Market consultancy Analysys Masons (AM) has done some theoretical thumbsucking and concluded that by doubling the network frequency (planned for 2012) and applying novel VDSL acceleration technologies such as vectoring, bonding and phantom lines, BT will be able, theoretically mind, to provide a 30Mbps broadband service over existing copper lines to 99% of homes in the UK.
Bloody marvellous, what!
AM was at pains to say that these technologies are in use or planned in the United States (AT&T’s U-verse), in Netherlands (KPN) and even Pakistan (PTCL), because they allow incumbent telcos to compete on sheer speed using their existing copper access networks against fibre and cable companies, and in some cases beat them for coverage.
Of course, there are caveats (see here for attenuation issues). Fibre to the cabinet, the most expensive part, has to be pretty well ubiquitous. The line length from the cabinet to the premises must be under two kilometres. The copper in the lines should be good quality. The homes should have at least two pairs of wires that could be bonded. The telephone pole to the cluster of homes it serves should be not be multiplexing services ie 12 homes each with two pair cables should have a 48-wire cable on the pole.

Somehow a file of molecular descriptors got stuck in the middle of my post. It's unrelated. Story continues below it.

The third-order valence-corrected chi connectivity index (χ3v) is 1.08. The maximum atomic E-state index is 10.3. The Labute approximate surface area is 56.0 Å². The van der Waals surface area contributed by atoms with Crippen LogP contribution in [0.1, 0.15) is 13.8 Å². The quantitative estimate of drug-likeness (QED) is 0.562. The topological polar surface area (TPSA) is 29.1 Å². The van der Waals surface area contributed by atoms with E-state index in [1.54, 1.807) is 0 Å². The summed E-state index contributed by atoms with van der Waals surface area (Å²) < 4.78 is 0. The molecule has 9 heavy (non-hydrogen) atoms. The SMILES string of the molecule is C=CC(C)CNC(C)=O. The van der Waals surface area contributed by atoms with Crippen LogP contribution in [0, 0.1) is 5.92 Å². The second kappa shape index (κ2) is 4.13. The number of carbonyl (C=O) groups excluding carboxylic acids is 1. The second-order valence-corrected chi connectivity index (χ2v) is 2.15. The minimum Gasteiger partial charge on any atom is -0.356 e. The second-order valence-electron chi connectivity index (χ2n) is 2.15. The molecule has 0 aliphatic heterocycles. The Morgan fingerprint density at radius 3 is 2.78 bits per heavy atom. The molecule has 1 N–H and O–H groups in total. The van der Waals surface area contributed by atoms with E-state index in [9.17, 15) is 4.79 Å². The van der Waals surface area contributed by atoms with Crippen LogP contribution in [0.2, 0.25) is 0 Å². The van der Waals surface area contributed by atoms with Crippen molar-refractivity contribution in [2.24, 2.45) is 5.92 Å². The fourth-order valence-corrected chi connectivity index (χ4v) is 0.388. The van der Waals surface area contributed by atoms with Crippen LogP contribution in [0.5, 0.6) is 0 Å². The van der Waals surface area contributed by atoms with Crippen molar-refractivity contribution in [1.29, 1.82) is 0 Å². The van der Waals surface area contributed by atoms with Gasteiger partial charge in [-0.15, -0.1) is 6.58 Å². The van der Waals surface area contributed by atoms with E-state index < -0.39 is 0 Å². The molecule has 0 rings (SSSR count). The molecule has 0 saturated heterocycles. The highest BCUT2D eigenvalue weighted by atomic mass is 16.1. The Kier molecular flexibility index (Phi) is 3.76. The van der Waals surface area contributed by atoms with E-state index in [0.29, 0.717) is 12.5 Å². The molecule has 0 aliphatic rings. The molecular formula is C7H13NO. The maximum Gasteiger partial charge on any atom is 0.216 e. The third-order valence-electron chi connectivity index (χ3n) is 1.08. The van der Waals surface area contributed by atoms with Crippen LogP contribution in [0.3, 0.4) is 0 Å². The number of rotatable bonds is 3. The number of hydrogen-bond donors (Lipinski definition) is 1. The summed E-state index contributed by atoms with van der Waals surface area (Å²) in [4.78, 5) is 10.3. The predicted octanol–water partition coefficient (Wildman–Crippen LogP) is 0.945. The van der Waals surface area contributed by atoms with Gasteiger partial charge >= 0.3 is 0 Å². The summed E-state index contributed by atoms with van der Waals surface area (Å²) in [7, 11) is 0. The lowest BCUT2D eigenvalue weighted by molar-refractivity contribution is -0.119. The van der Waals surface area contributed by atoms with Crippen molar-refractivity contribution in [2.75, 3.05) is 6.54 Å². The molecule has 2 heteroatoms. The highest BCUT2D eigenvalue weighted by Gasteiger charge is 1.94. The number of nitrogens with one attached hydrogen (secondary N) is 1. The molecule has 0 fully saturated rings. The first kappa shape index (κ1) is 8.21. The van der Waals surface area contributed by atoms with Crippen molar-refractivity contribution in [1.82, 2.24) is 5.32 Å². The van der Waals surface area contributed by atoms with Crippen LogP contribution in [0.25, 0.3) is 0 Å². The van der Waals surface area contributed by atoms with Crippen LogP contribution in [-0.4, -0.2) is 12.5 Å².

AM says it’s a secret how many homes have just a single copper pair. Br0kenTeleph0n3 understands that many, if not most, premises actually have four pairs, something AM doesn’t dispute hotly. And 99% of homes are within two kilometres of a street cabinet, it says.
Slam dunk, game over, right?
Well, no. There’s a problem with quantifying demand, which goes to the commercial or business case.
OK, so what’s the cost of just building it and hoping they will come? Remember this is only for the one-third of the country that BT says it requires taxpayers’ money to make it worthwhile. AM reckons the extra costs represents about 15% of monthly revenues from those subscribers.
So would BDUK’s £830m cover it?
AM’s answer to that is not clear and explicit. That’s because I asked if that money was applied mostly to put in fibre to the cabinets rather than upgrade the “last mile”, might it not contravene European Union rules on state aid?
Apparently this was getting into an area where conflicts of interest might apply, and the interview ended. Abrup…